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February 19, 2018

What Would You Do?

Peter kaufman 2014By Peter Kaufman

Consider the following scenario: You are in a clothing store shopping for a new outfit. As you are browsing through the selections you notice that a black female customer is being targeted unfairly by a sales clerk. Instead of allowing this customer to shop freely as you are, the sales clerk is following her around, constantly asking her what she wants, making obnoxious comments to her, and eventually telling her that she should leave the store.

What would you do? Would you say something to the sales clerk or seek out a manager to complain? Would you say something to support the customer and voice your concern over the way she is being treated? Or would you continue on with your business and pretend to ignore the interaction you just witnessed?

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January 22, 2018

The Malfunction Heard Around the World: Cultural Appropriation, White Privilege, and Misogynoir

12_01446By Angelique Harris

Many college-aged students are too young to remember Super Bowl XXXIX. In fact, I doubt few people even remember the fact that the New England Patriots played the Carolina Panthers in this game (actually, no, maybe a lot of people know this). Nevertheless, it’s likely that this was one of the few Super Bowl games where the halftime show drew attention away from the game.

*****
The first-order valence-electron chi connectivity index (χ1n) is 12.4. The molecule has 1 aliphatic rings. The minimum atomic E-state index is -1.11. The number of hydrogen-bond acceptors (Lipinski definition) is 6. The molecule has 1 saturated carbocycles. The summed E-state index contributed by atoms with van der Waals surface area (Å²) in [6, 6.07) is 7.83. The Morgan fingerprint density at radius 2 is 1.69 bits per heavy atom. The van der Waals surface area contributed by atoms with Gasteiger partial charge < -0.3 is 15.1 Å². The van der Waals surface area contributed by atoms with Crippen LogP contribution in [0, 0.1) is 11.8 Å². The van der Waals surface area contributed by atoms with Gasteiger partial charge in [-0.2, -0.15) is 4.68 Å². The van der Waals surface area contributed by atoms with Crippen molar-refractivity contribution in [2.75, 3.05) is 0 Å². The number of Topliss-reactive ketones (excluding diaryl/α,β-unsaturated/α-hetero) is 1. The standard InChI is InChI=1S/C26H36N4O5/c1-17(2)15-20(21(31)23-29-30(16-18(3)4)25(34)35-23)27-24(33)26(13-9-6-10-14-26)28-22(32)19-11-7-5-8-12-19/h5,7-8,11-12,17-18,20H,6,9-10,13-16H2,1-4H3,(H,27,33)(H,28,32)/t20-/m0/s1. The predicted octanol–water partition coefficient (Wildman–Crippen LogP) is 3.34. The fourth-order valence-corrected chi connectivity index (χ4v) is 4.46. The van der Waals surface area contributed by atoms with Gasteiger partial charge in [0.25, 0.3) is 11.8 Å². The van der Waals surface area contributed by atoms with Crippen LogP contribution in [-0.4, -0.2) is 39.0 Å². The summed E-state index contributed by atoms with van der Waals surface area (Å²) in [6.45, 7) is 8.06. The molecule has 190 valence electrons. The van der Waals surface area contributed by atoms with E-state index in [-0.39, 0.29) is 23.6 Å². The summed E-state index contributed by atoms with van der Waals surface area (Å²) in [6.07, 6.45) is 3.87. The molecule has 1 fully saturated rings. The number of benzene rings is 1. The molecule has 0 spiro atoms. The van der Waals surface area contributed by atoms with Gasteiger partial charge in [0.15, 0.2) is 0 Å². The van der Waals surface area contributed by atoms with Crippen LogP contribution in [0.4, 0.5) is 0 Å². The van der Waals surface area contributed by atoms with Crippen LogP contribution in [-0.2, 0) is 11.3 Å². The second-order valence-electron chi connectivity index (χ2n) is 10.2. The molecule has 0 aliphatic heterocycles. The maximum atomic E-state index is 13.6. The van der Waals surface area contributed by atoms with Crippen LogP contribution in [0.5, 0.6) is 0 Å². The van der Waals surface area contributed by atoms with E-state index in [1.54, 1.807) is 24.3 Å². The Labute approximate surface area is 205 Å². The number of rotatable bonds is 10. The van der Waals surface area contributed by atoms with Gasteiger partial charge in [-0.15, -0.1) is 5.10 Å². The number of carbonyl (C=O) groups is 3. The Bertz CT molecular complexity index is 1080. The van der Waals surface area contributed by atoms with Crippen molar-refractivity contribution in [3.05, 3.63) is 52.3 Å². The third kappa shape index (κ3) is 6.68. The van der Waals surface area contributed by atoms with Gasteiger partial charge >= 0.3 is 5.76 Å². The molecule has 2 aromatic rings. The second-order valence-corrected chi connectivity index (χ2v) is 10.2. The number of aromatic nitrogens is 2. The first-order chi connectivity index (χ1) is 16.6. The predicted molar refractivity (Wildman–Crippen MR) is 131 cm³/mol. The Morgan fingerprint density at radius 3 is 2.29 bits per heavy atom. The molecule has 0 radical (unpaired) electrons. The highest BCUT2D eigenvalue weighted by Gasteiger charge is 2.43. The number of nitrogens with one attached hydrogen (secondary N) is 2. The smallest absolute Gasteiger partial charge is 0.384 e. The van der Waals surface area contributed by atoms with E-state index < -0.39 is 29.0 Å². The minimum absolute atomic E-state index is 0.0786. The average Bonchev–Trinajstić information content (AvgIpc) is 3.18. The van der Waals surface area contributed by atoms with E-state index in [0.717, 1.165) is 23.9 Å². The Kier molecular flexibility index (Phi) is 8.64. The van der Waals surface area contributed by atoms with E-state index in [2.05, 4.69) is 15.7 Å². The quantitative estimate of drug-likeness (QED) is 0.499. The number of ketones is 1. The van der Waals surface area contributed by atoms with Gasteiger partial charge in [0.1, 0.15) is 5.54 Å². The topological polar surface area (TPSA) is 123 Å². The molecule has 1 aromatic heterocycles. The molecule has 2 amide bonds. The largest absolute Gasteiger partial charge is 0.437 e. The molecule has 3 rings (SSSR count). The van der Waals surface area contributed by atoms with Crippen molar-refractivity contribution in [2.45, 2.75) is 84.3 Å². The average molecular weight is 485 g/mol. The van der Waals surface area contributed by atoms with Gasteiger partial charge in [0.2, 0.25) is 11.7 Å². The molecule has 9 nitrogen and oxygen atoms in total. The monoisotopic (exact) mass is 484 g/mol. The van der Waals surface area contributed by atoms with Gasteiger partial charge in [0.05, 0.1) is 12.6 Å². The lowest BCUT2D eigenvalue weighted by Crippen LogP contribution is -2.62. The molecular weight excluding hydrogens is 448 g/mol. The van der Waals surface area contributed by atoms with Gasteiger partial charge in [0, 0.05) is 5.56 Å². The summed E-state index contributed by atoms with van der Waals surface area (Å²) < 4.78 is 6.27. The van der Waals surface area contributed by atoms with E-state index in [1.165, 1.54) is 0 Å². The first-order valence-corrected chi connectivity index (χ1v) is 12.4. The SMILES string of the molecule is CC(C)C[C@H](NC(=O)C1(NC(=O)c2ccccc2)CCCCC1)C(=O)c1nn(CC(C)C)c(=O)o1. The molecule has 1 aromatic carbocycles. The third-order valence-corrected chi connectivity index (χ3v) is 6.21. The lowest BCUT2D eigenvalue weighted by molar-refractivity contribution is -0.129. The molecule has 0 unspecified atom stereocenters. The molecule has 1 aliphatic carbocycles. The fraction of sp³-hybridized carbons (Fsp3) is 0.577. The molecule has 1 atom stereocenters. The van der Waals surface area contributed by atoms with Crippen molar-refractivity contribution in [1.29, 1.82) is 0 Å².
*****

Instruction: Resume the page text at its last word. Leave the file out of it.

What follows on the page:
This was the game where the terms “wardrobe malfunction” and “nipplegate” entered into our popular cultural lexicon. I am not a huge sports fan, so back in grad school, when I was invited to my friend's Super Bowl party, I only went for the free food and to see Janet Jackson perform at the halftime show (these were the days before YouTube and readily available DVRs). Also, having grown up in a family that didn’t watch sports, I was actually looking forward to attending my first Super Bowl party and partaking in this uniquely American tradition.

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December 25, 2017

How Sociology Can Save the World

Peter kaufman 2014By Peter Kaufman

The title of this post comes from the name of a Lifelong Learning Institute class I taught recently. Lifelong Learning Institutes exit throughout the United States offering non-credit courses for adults 55 years and older. The class I volunteered to teach met once a week for four weeks. Here was the description of the course:

How Sociology Can Save the World: Let's face it: The world is pretty screwed up! The gap between the haves and the have-nots is skyrocketing, the earth is imperiled by human-caused climate change, and various acts of intolerance seem to be on the rise in many countries. Although there is no quick and easy remedy to all of the world's ills, we can take steps individually and collectively to get us back on track. In this class we will consider four sociological concepts that, if they were more widely understood and applied, could address many of the problems that threaten our collective existence. Each week, short readings that center around one of the four sociological concepts will be assigned.